Ask Ed Bell about energy trading and risk management (ETRM) technology and he’ll likely bring up his days with Enron back in the early 1990s. Bell—now a principal at Houston-based technology...
Credit-quality concerns join fuel and market factors to affect power-plant valuation
high enough to support a full recovery until the 2011-12 time frame. Therefore near-term capacity needs of the market likely will be met by projects with some contracted revenue support. Not every location in ERCOT, however, shows the same revenue potential. Local differences will be more prominent as this market moves to locational-marginal pricing (LMP). ERCOT will be the test ground to see if the industry learned the lessons of the last overbuild cycle.
• New York also needs new generation. However, most of the need is in the Eastern region, particularly in New York City and Long Island. New transmission projects into Long Island and New York City will alleviate some of the near-term resource needs, but the problem is not completely solved. Additional resources or more transmission projects will be needed in the near term.
• In New England, transition-period capacity payments have boosted cash flows for generating assets and brought market stability. This is another market where reserve margins are decreasing fast with high load growth and aging fleet retirements. Location is key in New England as some areas such as Southwest Connecticut and Boston are relying heavily on imported energy from other areas. Major transmission investments now underway are targeting these locations, however. This creates an economic uncertainty for new generation projects, because the economic impacts of these projects are not clear yet. Finally, the Regional Greenhouse Gas Initiative (RGGI) has been creating another complexity threatening the economic viability of some of the old coal units.
• PJM reserve margins are eroding fast. Although there are excess reserves in the West PJM (ComEd, AEP, APS), Virginia Power and East PJM reserves are critically low. The coal-powered generation in the region is enjoying a healthy spark spread with the support of high natural-gas prices. On the other hand, energy revenues for gas-fired generation have been mediocre at best. Despite tightening reserve margins, this trend likely will hold for at least a few more years.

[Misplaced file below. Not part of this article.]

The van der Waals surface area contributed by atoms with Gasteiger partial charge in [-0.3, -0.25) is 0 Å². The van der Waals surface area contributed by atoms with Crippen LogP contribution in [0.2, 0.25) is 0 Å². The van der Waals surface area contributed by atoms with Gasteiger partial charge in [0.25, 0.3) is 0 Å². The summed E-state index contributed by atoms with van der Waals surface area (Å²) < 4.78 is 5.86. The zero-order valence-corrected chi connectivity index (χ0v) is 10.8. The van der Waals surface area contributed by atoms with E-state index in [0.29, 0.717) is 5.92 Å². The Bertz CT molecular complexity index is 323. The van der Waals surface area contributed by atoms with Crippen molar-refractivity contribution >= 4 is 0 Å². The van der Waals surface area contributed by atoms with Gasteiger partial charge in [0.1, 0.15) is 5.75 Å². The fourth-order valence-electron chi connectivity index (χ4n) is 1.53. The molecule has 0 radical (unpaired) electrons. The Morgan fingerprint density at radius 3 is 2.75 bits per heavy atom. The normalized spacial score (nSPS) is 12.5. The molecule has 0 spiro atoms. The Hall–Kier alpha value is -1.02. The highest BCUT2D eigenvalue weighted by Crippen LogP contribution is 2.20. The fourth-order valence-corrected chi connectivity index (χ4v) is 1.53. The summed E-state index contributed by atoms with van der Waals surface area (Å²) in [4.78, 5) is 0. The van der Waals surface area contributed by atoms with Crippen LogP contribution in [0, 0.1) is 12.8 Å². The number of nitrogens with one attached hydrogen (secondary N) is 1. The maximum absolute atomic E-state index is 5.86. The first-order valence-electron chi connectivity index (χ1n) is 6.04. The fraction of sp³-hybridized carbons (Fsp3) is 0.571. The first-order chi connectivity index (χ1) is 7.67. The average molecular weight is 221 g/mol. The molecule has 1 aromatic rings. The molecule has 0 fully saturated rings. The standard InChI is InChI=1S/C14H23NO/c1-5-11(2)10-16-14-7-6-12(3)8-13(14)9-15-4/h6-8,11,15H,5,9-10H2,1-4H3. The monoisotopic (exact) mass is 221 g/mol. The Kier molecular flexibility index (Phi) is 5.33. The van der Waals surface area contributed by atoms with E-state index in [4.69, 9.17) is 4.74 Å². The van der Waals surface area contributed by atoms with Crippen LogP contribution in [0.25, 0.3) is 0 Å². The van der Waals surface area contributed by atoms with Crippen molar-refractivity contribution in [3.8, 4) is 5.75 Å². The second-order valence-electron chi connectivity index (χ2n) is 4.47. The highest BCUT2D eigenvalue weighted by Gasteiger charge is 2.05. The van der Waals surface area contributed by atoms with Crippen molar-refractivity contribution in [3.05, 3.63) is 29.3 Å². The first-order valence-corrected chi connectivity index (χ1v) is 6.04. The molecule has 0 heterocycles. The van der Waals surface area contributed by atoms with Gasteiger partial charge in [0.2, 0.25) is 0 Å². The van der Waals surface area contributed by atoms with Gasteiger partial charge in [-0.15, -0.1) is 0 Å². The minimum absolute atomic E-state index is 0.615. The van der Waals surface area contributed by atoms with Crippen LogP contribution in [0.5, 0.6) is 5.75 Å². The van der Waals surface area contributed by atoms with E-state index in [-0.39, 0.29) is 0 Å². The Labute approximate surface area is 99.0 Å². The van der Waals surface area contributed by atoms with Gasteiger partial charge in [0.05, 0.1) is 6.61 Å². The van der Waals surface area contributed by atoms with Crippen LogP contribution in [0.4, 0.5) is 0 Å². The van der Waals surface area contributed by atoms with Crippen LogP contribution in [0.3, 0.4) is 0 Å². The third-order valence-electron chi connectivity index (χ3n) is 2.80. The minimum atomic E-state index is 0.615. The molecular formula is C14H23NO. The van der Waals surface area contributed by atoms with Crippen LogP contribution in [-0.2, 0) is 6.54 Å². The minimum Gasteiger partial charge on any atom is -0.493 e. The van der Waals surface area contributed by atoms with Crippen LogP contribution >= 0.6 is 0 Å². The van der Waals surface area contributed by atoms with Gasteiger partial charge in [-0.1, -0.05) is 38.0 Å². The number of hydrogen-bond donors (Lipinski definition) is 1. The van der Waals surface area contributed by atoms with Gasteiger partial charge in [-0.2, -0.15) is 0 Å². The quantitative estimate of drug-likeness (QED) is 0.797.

The key to value is an asset’s location in PJM. Auctions held recently in the forward capacity market returned higher-than-expected capacity clearing prices for Eastern PJM. This is a significant boost for assets located in this area. The result of these auctions is another indication of tightening reserve margins in some PJM sub regions.
• Western power markets as a whole are projected to be overbuilt for several years. Compared to our summer 2006 projections, the average asset value in the WECC region has decreased by 10 percent to $548 /kW. 2 The merchant cash flows for gas-fired generation in WECC likely will be problematic for several years. More efficient units are benefiting from the better spark spreads associated with higher gas prices. However, lower expected gas prices in the years ahead pose a major risk for these generators. WECC markets have not hit the bottom yet. Despite all the confusion in the Western market about resource adequacy, the WECC market will become more overbuilt than before. Particularly in California, without the support of a contract with a utility, the assets will have a hard